5. jodyice

    jodyice New Member

    Hi and welcome BCTM.
    You'll find a wealth of information here, glad you found us.
  6. TerryJ2

    TerryJ2 Well-Known Member

    Hi, sounds like you and your difficult child fit right in here! Welcome. Here's a cup of tea.
  7. Liahona

    Liahona Active Member

    Welcome, I started get difficult child 2 diagnosis with my peditrician. (Who told me there is no way difficult child 2 is on the autism spectrum.) He refered me to early intervention. They set up some interventions. Then I contacted the autism specialist for the county Mental Health services. Because I felt the early intervention just wasn't getting to the root of the problem. She isn't going to give him a formal test until 30 months because of the language growth between 27 and 30 months. She did start seeing him once a week because if he is autistic the earlier interventions start the better. After going once a week for at least a month she told me he is autistic. We're still going to have the formal testing done at 30 months. After we started going to the autism specialist the early intervention people agreed to put difficult child 2 into social skills classes (formal and informal) and he is on a waiting list for an autism preschool. difficult child 2 has made some wonderful progress. His head banging has stopped and he has started talking. Actually, its a very pained one word yell of what he wants, but its alot better than the screaming. He does still scream sometimes because I just can't mind read. After the autism specialist formal test I was thinking of going to a developmental pediatrican. But I'm wondering if it might be overkill. As long as difficult child 2 is getting the help he needs I'm happy.

    Welcome to the board.
  8. BTCM

    BTCM New Member

    Hello everyone thank you for all of the wonderful responses. I'm not sure if I'm using the correct terminology. He is my bio son. What does difficult child stand for? Well anyways he is not on any medications and we have had EIP's in school a couple of times. They don't really seem to get anywhere. The phsycologist is willing to go in and speak with the school. But I was kind of waiting on a diagnosis. Does it usually take a long time? He says there is so much going on that it may take a while before he puts his finger on it. I am interested in a neuro phsycologist. I never even knew there was a such thing. I feel like we've been on such a roller coaster ride with him. But this yr he's gotten extremely difficult. Especially for me. He is very intellegent and munipulative. He wants to be in complete control of every situation. I just feel like the phsycologist gives suggestions. But I guess I am looking for the all mighty quick fix. Well please keep the suggestions coming. They are very much appreciated. BTCM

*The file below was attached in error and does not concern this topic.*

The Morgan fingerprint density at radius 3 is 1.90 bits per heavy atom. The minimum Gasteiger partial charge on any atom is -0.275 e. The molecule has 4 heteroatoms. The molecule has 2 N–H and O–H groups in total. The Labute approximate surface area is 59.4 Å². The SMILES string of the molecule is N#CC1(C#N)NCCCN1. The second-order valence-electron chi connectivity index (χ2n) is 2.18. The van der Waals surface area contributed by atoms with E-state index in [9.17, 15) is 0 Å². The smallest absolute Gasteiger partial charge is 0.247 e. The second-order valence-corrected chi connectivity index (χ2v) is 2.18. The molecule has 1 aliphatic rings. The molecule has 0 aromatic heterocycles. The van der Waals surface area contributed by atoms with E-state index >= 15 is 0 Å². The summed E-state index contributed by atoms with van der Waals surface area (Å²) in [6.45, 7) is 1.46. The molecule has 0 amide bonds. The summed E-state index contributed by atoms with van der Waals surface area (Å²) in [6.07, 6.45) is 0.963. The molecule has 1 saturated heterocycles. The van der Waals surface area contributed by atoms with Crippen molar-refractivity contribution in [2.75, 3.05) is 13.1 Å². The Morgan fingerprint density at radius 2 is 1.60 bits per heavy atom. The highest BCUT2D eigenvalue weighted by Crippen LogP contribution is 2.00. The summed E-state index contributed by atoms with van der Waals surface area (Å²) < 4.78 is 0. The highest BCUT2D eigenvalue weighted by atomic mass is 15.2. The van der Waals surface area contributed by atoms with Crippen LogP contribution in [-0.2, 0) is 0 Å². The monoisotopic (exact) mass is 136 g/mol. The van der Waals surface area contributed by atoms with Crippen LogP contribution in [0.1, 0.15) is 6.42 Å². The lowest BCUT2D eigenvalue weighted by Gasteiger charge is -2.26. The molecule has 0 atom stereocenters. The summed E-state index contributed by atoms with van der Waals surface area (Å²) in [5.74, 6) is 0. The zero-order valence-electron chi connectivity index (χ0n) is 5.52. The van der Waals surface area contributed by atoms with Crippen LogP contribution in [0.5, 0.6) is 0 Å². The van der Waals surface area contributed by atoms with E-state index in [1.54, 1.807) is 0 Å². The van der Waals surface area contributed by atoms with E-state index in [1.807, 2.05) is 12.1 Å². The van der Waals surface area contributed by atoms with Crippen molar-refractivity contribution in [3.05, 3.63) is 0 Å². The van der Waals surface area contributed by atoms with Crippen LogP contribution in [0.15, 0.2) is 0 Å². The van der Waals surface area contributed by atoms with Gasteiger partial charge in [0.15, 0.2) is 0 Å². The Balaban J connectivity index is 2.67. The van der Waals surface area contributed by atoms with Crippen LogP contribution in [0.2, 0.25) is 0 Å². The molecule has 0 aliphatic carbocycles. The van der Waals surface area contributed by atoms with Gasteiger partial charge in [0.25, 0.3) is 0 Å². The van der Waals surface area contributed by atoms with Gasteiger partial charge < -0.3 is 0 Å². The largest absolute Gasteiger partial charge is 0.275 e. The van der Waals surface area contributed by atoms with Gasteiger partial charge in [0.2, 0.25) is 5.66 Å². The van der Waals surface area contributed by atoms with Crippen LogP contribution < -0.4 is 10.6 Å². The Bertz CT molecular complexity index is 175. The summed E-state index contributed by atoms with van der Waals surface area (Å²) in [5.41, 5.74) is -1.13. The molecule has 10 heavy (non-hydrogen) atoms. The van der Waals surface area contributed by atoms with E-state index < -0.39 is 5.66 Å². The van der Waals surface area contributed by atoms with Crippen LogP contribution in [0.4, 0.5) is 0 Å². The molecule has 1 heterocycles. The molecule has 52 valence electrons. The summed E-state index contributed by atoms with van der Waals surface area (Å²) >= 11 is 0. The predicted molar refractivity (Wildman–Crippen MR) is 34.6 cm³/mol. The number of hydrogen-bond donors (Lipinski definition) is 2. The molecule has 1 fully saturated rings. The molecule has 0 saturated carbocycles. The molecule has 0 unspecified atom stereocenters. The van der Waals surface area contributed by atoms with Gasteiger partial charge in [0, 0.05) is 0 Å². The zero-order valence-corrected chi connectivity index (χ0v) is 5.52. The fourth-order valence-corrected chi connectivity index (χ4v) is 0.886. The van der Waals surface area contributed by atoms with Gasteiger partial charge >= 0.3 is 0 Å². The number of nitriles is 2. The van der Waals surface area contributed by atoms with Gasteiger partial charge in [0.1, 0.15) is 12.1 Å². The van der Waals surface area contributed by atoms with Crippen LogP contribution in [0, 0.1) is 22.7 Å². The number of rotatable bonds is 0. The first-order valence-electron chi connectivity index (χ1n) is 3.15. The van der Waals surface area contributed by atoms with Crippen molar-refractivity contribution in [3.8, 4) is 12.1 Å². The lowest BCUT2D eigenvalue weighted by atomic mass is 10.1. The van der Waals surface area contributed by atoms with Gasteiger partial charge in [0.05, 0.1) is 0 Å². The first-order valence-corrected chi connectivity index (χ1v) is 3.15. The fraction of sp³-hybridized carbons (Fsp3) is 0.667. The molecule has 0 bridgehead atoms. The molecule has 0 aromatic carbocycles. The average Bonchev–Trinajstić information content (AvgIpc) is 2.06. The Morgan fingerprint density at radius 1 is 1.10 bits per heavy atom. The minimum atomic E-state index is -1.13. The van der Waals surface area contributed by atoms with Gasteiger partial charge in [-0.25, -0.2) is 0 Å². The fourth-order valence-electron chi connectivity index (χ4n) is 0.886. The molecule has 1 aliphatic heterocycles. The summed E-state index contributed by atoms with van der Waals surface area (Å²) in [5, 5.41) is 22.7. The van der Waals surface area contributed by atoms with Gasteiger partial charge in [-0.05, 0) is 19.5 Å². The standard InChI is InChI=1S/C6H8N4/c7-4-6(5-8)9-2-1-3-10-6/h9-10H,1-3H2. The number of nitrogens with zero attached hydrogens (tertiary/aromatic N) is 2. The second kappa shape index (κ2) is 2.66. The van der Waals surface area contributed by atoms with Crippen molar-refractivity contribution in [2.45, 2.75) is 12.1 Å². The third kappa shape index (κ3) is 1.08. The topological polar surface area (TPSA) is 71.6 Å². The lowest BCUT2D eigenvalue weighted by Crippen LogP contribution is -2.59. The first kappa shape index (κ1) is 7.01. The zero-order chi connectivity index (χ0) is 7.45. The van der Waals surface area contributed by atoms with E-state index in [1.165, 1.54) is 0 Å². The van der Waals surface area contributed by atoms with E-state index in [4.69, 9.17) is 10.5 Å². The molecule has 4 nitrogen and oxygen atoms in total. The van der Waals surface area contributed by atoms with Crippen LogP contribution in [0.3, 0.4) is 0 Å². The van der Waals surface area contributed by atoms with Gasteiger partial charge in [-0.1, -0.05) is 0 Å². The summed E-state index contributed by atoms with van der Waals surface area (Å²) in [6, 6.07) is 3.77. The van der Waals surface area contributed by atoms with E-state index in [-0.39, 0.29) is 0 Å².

9. Liahona

    Liahona Active Member

    lol difficult child stands for gift from god. Not everyone goes my route. The general consense here is to get a multidisciplanary evaluation from a children's hospital. That way you get all the doctors together to brainstorm and do some very extensive testing all at once. I think this is a better way to go; I just can't do it that way. Our phsycologist (therapist) isn't qualified to make the diagnosis my sons need. difficult child 1 was diagnosis by a pysciatrist (psychiatrist).

    I'm sorry but even with a correct and compelet diagnosis there is no quick fix. Most of our kids are learning things (hopefully learning things) now that they will use all their life. They can't be fixed. My difficult child 1 will be on medications his whole life and difficult child 2 will be different than everyone else. BUT with enough interventions and if they choose to they can have a happy wonderful life.
  10. SomewhereOutThere

    SomewhereOutThere Well-Known Member